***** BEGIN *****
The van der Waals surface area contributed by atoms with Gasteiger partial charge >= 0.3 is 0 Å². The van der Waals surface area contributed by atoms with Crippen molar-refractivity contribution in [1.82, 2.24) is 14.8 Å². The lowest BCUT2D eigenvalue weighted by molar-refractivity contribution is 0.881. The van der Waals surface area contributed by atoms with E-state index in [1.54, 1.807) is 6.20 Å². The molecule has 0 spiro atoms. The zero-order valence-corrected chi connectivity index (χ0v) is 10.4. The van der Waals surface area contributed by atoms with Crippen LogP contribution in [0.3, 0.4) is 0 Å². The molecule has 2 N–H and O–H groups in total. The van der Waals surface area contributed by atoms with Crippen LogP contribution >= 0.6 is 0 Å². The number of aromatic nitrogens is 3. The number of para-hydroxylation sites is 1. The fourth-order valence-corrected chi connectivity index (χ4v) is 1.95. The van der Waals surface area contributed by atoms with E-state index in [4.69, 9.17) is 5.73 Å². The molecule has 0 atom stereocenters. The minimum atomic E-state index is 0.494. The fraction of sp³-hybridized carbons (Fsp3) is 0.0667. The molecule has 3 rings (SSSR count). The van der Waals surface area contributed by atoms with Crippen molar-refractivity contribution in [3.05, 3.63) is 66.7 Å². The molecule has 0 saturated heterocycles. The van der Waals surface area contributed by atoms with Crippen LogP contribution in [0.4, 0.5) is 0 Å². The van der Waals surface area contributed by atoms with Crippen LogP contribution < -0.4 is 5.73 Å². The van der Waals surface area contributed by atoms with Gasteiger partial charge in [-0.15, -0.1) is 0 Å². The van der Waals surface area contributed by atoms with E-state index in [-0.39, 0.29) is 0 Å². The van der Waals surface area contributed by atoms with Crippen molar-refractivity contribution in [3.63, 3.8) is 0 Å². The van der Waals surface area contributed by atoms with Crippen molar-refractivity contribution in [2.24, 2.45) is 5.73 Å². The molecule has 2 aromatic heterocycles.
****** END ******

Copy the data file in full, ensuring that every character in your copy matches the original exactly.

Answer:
The van der Waals surface area contributed by atoms with Gasteiger partial charge >= 0.3 is 0 Å². The van der Waals surface area contributed by atoms with Crippen molar-refractivity contribution in [1.82, 2.24) is 14.8 Å². The lowest BCUT2D eigenvalue weighted by molar-refractivity contribution is 0.881. The van der Waals surface area contributed by atoms with E-state index in [1.54, 1.807) is 6.20 Å². The molecule has 0 spiro atoms. The zero-order valence-corrected chi connectivity index (χ0v) is 10.4. The van der Waals surface area contributed by atoms with Crippen LogP contribution in [0.3, 0.4) is 0 Å². The molecule has 2 N–H and O–H groups in total. The van der Waals surface area contributed by atoms with Crippen LogP contribution >= 0.6 is 0 Å². The number of aromatic nitrogens is 3. The number of para-hydroxylation sites is 1. The fourth-order valence-corrected chi connectivity index (χ4v) is 1.95. The van der Waals surface area contributed by atoms with E-state index in [4.69, 9.17) is 5.73 Å². The molecule has 0 atom stereocenters. The minimum atomic E-state index is 0.494. The fraction of sp³-hybridized carbons (Fsp3) is 0.0667. The molecule has 3 rings (SSSR count). The van der Waals surface area contributed by atoms with Crippen molar-refractivity contribution in [3.05, 3.63) is 66.7 Å². The molecule has 0 saturated heterocycles. The van der Waals surface area contributed by atoms with Crippen LogP contribution in [0.4, 0.5) is 0 Å². The van der Waals surface area contributed by atoms with Crippen LogP contribution < -0.4 is 5.73 Å². The van der Waals surface area contributed by atoms with Gasteiger partial charge in [-0.15, -0.1) is 0 Å². The van der Waals surface area contributed by atoms with E-state index in [-0.39, 0.29) is 0 Å². The van der Waals surface area contributed by atoms with Crippen molar-refractivity contribution in [3.63, 3.8) is 0 Å². The van der Waals surface area contributed by atoms with Crippen molar-refractivity contribution in [2.24, 2.45) is 5.73 Å². The molecule has 2 aromatic heterocycles.